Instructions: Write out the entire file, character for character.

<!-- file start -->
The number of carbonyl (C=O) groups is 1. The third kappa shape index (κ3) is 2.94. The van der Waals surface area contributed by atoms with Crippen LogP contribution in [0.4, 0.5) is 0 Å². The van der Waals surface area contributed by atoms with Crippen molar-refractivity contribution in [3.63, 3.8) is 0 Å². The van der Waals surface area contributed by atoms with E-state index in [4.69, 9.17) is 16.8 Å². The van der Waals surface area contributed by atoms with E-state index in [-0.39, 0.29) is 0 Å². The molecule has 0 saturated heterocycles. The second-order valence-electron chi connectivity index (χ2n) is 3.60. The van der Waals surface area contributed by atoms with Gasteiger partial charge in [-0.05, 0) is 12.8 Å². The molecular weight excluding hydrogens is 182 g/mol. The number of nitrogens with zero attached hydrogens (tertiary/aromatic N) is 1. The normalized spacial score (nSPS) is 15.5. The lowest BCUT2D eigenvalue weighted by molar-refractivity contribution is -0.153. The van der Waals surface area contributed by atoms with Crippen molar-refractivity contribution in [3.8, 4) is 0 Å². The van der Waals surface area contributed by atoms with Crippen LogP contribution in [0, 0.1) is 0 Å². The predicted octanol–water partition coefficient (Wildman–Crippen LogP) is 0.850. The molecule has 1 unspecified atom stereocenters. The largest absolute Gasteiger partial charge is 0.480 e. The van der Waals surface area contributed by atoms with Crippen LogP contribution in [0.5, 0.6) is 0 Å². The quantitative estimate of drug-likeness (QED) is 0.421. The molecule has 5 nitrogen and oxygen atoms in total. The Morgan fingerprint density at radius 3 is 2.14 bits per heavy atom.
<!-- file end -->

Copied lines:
The number of carbonyl (C=O) groups is 1. The third kappa shape index (κ3) is 2.94. The van der Waals surface area contributed by atoms with Crippen LogP contribution in [0.4, 0.5) is 0 Å². The van der Waals surface area contributed by atoms with Crippen molar-refractivity contribution in [3.63, 3.8) is 0 Å². The van der Waals surface area contributed by atoms with E-state index in [4.69, 9.17) is 16.8 Å². The van der Waals surface area contributed by atoms with E-state index in [-0.39, 0.29) is 0 Å². The molecule has 0 saturated heterocycles. The second-order valence-electron chi connectivity index (χ2n) is 3.60. The van der Waals surface area contributed by atoms with Gasteiger partial charge in [-0.05, 0) is 12.8 Å². The molecular weight excluding hydrogens is 182 g/mol. The number of nitrogens with zero attached hydrogens (tertiary/aromatic N) is 1. The normalized spacial score (nSPS) is 15.5. The lowest BCUT2D eigenvalue weighted by molar-refractivity contribution is -0.153. The van der Waals surface area contributed by atoms with Crippen molar-refractivity contribution in [3.8, 4) is 0 Å². The van der Waals surface area contributed by atoms with Crippen LogP contribution in [0, 0.1) is 0 Å². The predicted octanol–water partition coefficient (Wildman–Crippen LogP) is 0.850. The molecule has 1 unspecified atom stereocenters. The largest absolute Gasteiger partial charge is 0.480 e. The van der Waals surface area contributed by atoms with Crippen LogP contribution in [0.5, 0.6) is 0 Å². The quantitative estimate of drug-likeness (QED) is 0.421. The molecule has 5 nitrogen and oxygen atoms in total. The Morgan fingerprint density at radius 3 is 2.14 bits per heavy atom.